Stalking literally means to pursue prey or quarry. Legally, it is defined by state statutes, and is generally considered a course of conduct that places a person in fear for their safety. Stalking also applies to acts committed against the person’s family, friends, and acquaintances in an act of conduct that puts a person in fear for their safety. The variety of specific strategies employed and behaviors displayed by stalkers are limited only by the creativity and ingenuity of the stalkers themselves.
In Colorado, stalking is defined as harassing someone (i.e., following, contacting, or watching another person) in a way that causes them to feel fearful. A first time offense is considered a Class 5 Felony, and a Class 4 Felony when there is a restraining order or injunction already in place.
However, the term "stalking" is more commonly used to describe specific kinds of behavior directed at a particular person, such as harassing or threatening another products person.
Stalking is a gender neutral crime, with both male and female perpetrators and victims. However, best statistics indicate that 75-80% of all stalking cases involve men stalking women. Most stalkers tend to fall into the young to middle-aged categories. Most stalkers have above-average intelligence. Stalkers come from every walk of life and every socio-economic background. Virtually anyone can be a stalker, just as anyone can be a stalking victim.
Advocates are available to provide confidential crisis intervention and emotional support through the Women and Gender Advocacy Center. Advocates in the office are full time staff members dedicated to working with students who have experienced trauma. We provide information about academic, legal, medical, emotional, and student conduct resources to students dealing with stalking. We also offer support to secondary survivors, such as intimate partners, friends, family, and you.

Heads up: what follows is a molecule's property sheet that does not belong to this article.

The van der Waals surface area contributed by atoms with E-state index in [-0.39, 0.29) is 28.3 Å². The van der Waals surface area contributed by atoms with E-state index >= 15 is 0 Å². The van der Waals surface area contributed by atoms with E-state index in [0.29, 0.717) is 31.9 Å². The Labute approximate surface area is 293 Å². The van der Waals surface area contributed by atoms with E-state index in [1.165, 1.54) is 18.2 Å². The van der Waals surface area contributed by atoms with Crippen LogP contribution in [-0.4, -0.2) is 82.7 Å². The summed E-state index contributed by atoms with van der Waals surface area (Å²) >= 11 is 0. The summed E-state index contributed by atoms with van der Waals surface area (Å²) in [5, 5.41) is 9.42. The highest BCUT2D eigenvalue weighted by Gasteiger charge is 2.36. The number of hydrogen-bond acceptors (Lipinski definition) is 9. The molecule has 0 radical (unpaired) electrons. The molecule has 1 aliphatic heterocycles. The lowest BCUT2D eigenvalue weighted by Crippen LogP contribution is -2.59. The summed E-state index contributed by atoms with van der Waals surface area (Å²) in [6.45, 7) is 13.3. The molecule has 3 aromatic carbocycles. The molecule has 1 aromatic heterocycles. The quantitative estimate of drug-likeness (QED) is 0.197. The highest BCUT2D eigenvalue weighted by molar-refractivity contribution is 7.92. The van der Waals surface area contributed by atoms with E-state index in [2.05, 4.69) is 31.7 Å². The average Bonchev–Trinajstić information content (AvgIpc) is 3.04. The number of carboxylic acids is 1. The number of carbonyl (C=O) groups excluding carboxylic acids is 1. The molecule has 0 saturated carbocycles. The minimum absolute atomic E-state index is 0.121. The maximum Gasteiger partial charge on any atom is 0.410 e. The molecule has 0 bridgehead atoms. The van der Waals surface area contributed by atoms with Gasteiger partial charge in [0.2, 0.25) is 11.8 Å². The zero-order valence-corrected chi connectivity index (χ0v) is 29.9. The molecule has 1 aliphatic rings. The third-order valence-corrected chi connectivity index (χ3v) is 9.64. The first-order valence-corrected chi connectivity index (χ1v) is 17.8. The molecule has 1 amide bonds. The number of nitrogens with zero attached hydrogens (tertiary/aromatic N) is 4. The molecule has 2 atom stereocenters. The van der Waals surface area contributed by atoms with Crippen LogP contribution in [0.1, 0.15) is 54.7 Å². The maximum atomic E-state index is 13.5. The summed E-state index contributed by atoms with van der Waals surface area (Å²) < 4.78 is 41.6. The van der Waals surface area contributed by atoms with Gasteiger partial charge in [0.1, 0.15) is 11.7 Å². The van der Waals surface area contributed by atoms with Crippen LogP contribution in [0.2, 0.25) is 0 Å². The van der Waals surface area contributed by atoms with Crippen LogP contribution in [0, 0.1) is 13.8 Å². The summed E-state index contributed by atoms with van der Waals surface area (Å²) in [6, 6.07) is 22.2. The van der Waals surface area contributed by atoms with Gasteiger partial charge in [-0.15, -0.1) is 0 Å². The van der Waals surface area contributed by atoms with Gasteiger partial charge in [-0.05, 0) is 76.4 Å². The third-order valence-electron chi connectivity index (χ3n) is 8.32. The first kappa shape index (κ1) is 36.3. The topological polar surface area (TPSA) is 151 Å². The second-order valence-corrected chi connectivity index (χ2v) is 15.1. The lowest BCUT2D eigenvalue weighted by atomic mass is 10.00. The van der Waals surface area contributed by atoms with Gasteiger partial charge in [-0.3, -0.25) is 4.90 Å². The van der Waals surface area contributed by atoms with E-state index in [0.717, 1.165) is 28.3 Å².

Call 970-491-6384 during business hours M-F. An advocate is available for walk-ins or scheduled appointments during business hours. All information shared with advocates is confidential unless the person is a danger to themselves, someone is in imminent danger, a child currently under 18 has been abused or if the perpetrator is currently in a position of power over minors (even if the survivor is over the age of 18).
For excellent information on stalking, including stalking behavior logs, safety plan guidelines, and a complete handbook for victims, contact the National Center for Victims of Crime Stalking Resource Center online at www.ncvc.org, call 1-800-FYI-CALL (M-F 8:30 AM - 8:30 PM EST).